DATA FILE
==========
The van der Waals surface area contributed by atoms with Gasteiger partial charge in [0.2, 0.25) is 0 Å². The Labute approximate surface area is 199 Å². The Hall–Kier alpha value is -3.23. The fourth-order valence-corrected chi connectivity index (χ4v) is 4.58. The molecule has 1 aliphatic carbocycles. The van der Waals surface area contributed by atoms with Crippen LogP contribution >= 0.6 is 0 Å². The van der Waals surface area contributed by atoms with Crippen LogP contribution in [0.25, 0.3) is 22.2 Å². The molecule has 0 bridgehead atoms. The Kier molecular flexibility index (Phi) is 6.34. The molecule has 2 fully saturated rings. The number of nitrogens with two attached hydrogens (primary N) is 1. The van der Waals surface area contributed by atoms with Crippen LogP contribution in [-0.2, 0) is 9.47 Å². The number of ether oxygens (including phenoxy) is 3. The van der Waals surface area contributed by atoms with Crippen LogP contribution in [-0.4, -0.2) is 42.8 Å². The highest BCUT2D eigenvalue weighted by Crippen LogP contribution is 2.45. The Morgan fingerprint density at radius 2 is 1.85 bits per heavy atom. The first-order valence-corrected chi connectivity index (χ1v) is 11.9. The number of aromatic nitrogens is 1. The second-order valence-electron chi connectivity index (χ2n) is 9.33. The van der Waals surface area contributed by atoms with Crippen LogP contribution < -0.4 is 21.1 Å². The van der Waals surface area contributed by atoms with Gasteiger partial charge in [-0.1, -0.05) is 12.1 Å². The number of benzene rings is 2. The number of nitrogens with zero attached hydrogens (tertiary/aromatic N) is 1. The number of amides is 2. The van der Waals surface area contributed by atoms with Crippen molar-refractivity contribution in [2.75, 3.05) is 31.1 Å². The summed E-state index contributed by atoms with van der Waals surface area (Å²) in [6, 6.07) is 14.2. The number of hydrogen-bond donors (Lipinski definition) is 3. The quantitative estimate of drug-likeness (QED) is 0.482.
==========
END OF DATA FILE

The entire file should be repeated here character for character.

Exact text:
The van der Waals surface area contributed by atoms with Gasteiger partial charge in [0.2, 0.25) is 0 Å². The Labute approximate surface area is 199 Å². The Hall–Kier alpha value is -3.23. The fourth-order valence-corrected chi connectivity index (χ4v) is 4.58. The molecule has 1 aliphatic carbocycles. The van der Waals surface area contributed by atoms with Crippen LogP contribution >= 0.6 is 0 Å². The van der Waals surface area contributed by atoms with Crippen LogP contribution in [0.25, 0.3) is 22.2 Å². The molecule has 0 bridgehead atoms. The Kier molecular flexibility index (Phi) is 6.34. The molecule has 2 fully saturated rings. The number of nitrogens with two attached hydrogens (primary N) is 1. The van der Waals surface area contributed by atoms with Crippen LogP contribution in [-0.2, 0) is 9.47 Å². The number of ether oxygens (including phenoxy) is 3. The van der Waals surface area contributed by atoms with Crippen LogP contribution in [-0.4, -0.2) is 42.8 Å². The highest BCUT2D eigenvalue weighted by Crippen LogP contribution is 2.45. The Morgan fingerprint density at radius 2 is 1.85 bits per heavy atom. The first-order valence-corrected chi connectivity index (χ1v) is 11.9. The number of aromatic nitrogens is 1. The second-order valence-electron chi connectivity index (χ2n) is 9.33. The van der Waals surface area contributed by atoms with Crippen LogP contribution < -0.4 is 21.1 Å². The van der Waals surface area contributed by atoms with Gasteiger partial charge in [-0.1, -0.05) is 12.1 Å². The number of benzene rings is 2. The number of nitrogens with zero attached hydrogens (tertiary/aromatic N) is 1. The number of amides is 2. The van der Waals surface area contributed by atoms with Crippen molar-refractivity contribution in [2.75, 3.05) is 31.1 Å². The summed E-state index contributed by atoms with van der Waals surface area (Å²) in [6, 6.07) is 14.2. The number of hydrogen-bond donors (Lipinski definition) is 3. The quantitative estimate of drug-likeness (QED) is 0.482.